Revitalizing Metro, not grandstanding, is a fitting tribute to crash victims

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By Robert McCartney
Thursday, June 24, 2010

A year after the deadly Red Line crash shocked the region and supposedly made fixing Metro a top priority, the Washington area is about to break what White House Chief of Staff Rahm Emanuel famously called the No. 1 rule: "Never allow a crisis to go to waste."

The calamity should have been a catalyst for the region, collectively, to develop an ambitious plan to rebuild and revitalize Metro. The objective: Bring back the safe, clean, efficient transit system that made it the nation's envy when it opened in the 1970s.

There have been some steps to repair damage that's been accumulating for years. But there's no sign of a decisive effort sufficient to restore the quality.

A big part of the problem is that the region's top politicians still view Metro as an afterthought or a way to grandstand for partisan purposes. The latest sign of that, and it's a whopper, is the extraordinary threat by Virginia Gov. Bob McDonnell (R) to renege on Richmond's initial $12.5 million contribution to a long-sought, dedicated funding program for Metro.

On the bright side, it's not too late to realize the vision. Such a project would have two main goals at the start.

First, decisively transform Metro's organizational culture so its staff of 10,000 consistently puts safety first. At least everybody's saying the right things about that. At the emotional ceremony Tuesday remembering the nine killed just outside the Fort Totten Station in Northeast Washington, speaker after speaker promised that Metro would honor the victims by ensuring that safety practices improve so such a disaster never occurs again.

It's too early to say whether the system will fulfill those solemn pledges. It's also too early to say whether the Metro board -- pretty much the same one that let the safety culture deteriorate in the first place -- can provide proper oversight on this issue. An overdue initiative to fix Metro's unwieldy governance structure hasn't attracted high-level involvement.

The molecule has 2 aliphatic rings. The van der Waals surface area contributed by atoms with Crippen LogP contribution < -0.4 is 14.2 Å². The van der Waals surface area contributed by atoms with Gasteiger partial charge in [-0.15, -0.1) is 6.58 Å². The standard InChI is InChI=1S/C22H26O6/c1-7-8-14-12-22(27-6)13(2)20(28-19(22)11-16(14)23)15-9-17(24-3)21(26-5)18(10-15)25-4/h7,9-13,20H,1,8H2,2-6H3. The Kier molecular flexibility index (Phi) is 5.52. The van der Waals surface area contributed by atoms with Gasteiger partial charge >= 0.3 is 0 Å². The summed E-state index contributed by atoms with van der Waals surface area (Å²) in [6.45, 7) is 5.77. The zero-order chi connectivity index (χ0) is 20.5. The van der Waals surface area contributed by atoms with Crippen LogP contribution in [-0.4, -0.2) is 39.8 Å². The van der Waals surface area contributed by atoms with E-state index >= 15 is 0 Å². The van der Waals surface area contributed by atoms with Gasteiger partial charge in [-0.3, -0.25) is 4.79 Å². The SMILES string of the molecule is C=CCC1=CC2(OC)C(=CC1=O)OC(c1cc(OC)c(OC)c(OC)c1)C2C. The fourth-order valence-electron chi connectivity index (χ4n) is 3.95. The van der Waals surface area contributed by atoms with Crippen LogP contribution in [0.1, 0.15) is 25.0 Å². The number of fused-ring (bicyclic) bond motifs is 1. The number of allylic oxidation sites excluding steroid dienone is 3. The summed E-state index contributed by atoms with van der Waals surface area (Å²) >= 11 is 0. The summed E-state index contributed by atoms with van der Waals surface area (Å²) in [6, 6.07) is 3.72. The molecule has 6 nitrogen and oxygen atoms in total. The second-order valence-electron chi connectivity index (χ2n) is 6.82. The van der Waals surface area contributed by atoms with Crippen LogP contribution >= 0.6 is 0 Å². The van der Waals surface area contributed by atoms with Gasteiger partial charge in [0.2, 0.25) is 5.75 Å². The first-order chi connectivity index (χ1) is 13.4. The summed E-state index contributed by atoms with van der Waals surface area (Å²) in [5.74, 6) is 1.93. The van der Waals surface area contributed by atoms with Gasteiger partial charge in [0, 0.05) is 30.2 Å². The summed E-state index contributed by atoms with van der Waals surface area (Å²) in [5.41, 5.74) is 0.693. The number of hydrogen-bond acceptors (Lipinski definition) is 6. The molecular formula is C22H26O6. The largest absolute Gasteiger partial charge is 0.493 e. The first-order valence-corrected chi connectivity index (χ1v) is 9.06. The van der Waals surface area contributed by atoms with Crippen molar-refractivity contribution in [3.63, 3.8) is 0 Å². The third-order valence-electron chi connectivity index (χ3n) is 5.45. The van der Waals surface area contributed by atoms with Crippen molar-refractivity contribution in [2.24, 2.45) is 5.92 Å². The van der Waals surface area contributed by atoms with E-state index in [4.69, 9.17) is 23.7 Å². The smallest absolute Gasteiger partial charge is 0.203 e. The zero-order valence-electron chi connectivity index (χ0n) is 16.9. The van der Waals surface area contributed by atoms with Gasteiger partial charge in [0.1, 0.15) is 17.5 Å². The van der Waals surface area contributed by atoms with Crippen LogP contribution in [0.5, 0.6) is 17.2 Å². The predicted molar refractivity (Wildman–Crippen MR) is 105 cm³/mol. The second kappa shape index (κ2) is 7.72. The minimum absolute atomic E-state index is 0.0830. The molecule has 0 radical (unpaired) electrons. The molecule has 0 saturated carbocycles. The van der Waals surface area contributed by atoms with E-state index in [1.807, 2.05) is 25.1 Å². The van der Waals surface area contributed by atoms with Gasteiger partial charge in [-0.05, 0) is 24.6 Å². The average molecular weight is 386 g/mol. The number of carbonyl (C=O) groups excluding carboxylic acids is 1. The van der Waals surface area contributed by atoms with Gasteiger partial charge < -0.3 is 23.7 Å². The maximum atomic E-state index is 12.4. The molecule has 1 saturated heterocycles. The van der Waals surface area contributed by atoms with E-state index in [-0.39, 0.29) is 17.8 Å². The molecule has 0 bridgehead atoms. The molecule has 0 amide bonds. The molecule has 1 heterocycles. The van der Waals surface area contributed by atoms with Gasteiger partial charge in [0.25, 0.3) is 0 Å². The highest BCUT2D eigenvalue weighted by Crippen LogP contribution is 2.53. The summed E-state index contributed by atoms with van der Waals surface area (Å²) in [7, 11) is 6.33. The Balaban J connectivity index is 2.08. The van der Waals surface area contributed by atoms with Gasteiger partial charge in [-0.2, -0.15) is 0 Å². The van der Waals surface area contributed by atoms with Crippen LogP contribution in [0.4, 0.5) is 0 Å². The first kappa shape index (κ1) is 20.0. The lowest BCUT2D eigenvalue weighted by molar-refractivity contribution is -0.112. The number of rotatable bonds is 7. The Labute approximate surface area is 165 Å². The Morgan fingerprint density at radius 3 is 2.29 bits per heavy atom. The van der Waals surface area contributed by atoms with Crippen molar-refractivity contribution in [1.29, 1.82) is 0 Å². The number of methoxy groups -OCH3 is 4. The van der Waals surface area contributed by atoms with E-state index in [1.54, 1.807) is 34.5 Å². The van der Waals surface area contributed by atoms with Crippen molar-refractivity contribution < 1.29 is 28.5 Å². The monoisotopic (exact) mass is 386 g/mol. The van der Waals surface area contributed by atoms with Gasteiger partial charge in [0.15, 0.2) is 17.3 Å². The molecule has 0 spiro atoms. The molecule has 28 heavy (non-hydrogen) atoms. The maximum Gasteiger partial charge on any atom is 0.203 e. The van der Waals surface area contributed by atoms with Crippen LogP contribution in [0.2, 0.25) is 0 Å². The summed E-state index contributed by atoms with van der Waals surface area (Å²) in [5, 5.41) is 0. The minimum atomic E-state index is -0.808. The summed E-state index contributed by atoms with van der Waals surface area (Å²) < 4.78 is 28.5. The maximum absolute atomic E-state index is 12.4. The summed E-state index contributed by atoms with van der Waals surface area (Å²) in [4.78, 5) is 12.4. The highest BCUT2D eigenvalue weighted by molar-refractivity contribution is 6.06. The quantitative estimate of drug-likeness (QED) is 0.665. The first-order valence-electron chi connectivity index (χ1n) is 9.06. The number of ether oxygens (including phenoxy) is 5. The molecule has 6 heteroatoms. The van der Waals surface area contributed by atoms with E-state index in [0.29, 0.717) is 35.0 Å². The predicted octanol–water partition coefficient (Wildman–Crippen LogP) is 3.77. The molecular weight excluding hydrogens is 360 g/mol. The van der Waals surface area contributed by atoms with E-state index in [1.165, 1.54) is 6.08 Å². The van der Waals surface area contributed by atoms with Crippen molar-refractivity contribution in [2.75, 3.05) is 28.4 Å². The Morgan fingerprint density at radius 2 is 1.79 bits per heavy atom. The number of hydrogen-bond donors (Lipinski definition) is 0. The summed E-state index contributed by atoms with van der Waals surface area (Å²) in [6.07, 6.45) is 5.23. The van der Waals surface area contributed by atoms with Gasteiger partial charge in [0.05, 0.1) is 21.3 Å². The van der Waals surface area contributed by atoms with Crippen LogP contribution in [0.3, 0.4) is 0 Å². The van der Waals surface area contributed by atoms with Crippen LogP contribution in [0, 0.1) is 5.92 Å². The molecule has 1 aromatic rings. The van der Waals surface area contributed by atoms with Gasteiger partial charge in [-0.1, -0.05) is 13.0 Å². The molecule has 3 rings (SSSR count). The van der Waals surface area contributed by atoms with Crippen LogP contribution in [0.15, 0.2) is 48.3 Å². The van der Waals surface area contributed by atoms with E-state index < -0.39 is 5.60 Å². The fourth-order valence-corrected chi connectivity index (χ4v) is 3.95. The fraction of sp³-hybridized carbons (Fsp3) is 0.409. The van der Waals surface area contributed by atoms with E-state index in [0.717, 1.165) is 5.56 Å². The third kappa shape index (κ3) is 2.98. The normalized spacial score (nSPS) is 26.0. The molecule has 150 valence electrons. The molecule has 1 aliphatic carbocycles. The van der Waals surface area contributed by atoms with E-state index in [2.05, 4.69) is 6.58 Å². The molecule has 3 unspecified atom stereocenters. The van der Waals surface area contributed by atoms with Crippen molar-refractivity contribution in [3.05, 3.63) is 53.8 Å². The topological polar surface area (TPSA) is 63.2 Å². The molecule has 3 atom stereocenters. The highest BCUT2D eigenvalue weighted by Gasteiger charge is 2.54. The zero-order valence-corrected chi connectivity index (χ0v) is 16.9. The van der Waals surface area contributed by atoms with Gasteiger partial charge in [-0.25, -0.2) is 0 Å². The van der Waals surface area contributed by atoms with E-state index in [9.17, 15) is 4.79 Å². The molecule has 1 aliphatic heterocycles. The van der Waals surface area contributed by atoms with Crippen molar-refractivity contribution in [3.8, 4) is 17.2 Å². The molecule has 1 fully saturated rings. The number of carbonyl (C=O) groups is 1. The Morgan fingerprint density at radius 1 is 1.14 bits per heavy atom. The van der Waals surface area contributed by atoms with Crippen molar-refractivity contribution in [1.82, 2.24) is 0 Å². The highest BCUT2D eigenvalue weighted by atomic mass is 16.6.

The second goal is to figure out how to raise the gobs of money necessary to modernize and upgrade the system. Metro faces a dangerous combination of steadily growing ridership and equipment approaching its 40th birthday. The region's political leadership needs to be realistic about the need for taxes of some sort to raise some of the billions of extra funds needed in coming years if Metro is to do better than just muddle through.

That's partly why McDonnell's recent gambit is so discouraging. He's endangering a federal-local project set to supply $300 million a year over 10 years so Metro can buy rail cars and make other investments.

McDonnell said he'll withhold the payment, due July 1, unless the Richmond state government gets two of Virginia's four seats on Metro's 16-seat board of directors. Since Metro was founded, all four of Virginia's seats have been held by Northern Virginia jurisdictions.

The governor argues that the state deserves such representation because Richmond is supplying more funds for Metro than in the past. That's a legitimate argument. If the state is forking over substantial money for Metro, then it should have at least one seat on the board.

But it's wildly irresponsible for McDonnell to hold hostage money needed for a vital regionwide Metro funding plan because of what is essentially an internal Virginia political squabble. (McDonnell is a Republican. The Northern Virginia jurisdictions are mostly Democratic.)


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